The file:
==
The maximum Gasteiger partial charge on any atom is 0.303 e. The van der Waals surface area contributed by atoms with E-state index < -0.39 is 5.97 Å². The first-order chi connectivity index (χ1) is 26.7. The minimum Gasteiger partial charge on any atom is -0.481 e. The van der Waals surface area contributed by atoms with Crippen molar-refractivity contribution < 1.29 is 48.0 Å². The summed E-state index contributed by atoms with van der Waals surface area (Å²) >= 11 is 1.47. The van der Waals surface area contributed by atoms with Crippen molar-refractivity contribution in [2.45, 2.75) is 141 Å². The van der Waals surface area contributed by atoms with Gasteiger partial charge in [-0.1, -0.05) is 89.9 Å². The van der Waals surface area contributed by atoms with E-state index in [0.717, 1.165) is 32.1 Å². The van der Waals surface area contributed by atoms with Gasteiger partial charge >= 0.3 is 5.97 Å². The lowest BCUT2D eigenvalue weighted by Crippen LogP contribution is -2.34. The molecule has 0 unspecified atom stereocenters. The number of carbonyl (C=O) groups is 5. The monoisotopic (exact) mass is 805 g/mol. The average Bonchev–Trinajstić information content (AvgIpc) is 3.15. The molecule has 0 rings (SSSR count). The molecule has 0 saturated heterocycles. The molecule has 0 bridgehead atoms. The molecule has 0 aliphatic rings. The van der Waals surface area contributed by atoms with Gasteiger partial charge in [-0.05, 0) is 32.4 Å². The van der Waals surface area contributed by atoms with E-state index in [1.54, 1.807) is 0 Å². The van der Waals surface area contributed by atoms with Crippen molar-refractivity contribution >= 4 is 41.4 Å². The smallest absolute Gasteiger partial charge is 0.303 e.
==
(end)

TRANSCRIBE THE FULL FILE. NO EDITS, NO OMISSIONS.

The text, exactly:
The maximum Gasteiger partial charge on any atom is 0.303 e. The van der Waals surface area contributed by atoms with E-state index < -0.39 is 5.97 Å². The first-order chi connectivity index (χ1) is 26.7. The minimum Gasteiger partial charge on any atom is -0.481 e. The van der Waals surface area contributed by atoms with Crippen molar-refractivity contribution < 1.29 is 48.0 Å². The summed E-state index contributed by atoms with van der Waals surface area (Å²) >= 11 is 1.47. The van der Waals surface area contributed by atoms with Crippen molar-refractivity contribution in [2.45, 2.75) is 141 Å². The van der Waals surface area contributed by atoms with Gasteiger partial charge in [-0.1, -0.05) is 89.9 Å². The van der Waals surface area contributed by atoms with E-state index in [0.717, 1.165) is 32.1 Å². The van der Waals surface area contributed by atoms with Gasteiger partial charge >= 0.3 is 5.97 Å². The lowest BCUT2D eigenvalue weighted by Crippen LogP contribution is -2.34. The molecule has 0 unspecified atom stereocenters. The number of carbonyl (C=O) groups is 5. The monoisotopic (exact) mass is 805 g/mol. The average Bonchev–Trinajstić information content (AvgIpc) is 3.15. The molecule has 0 rings (SSSR count). The molecule has 0 saturated heterocycles. The molecule has 0 bridgehead atoms. The molecule has 0 aliphatic rings. The van der Waals surface area contributed by atoms with Gasteiger partial charge in [-0.05, 0) is 32.4 Å². The van der Waals surface area contributed by atoms with E-state index in [1.54, 1.807) is 0 Å². The van der Waals surface area contributed by atoms with Crippen molar-refractivity contribution >= 4 is 41.4 Å². The smallest absolute Gasteiger partial charge is 0.303 e.